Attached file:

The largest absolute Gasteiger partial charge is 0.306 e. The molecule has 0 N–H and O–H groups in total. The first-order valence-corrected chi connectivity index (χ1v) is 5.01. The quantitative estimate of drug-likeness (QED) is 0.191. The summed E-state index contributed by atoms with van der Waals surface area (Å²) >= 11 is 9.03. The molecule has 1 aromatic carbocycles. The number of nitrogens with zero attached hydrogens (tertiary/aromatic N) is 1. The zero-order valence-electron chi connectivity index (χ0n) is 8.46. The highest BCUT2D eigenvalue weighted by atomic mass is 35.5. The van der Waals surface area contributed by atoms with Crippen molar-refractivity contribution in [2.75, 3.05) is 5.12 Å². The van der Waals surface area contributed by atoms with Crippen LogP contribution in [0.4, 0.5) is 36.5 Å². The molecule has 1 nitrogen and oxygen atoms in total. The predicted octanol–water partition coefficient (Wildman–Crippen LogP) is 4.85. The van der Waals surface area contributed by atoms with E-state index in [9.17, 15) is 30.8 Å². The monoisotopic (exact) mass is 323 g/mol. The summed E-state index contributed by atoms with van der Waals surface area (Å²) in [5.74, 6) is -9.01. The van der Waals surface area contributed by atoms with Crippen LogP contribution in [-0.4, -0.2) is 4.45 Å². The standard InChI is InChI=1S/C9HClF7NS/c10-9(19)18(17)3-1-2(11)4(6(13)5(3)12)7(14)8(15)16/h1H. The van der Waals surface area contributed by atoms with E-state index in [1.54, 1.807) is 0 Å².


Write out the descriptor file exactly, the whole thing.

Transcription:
The largest absolute Gasteiger partial charge is 0.306 e. The molecule has 0 N–H and O–H groups in total. The first-order valence-corrected chi connectivity index (χ1v) is 5.01. The quantitative estimate of drug-likeness (QED) is 0.191. The summed E-state index contributed by atoms with van der Waals surface area (Å²) >= 11 is 9.03. The molecule has 1 aromatic carbocycles. The number of nitrogens with zero attached hydrogens (tertiary/aromatic N) is 1. The zero-order valence-electron chi connectivity index (χ0n) is 8.46. The highest BCUT2D eigenvalue weighted by atomic mass is 35.5. The van der Waals surface area contributed by atoms with Crippen molar-refractivity contribution in [2.75, 3.05) is 5.12 Å². The van der Waals surface area contributed by atoms with Crippen LogP contribution in [0.4, 0.5) is 36.5 Å². The molecule has 1 nitrogen and oxygen atoms in total. The predicted octanol–water partition coefficient (Wildman–Crippen LogP) is 4.85. The van der Waals surface area contributed by atoms with E-state index in [9.17, 15) is 30.8 Å². The monoisotopic (exact) mass is 323 g/mol. The summed E-state index contributed by atoms with van der Waals surface area (Å²) in [5.74, 6) is -9.01. The van der Waals surface area contributed by atoms with Crippen LogP contribution in [-0.4, -0.2) is 4.45 Å². The standard InChI is InChI=1S/C9HClF7NS/c10-9(19)18(17)3-1-2(11)4(6(13)5(3)12)7(14)8(15)16/h1H. The van der Waals surface area contributed by atoms with E-state index in [1.54, 1.807) is 0 Å².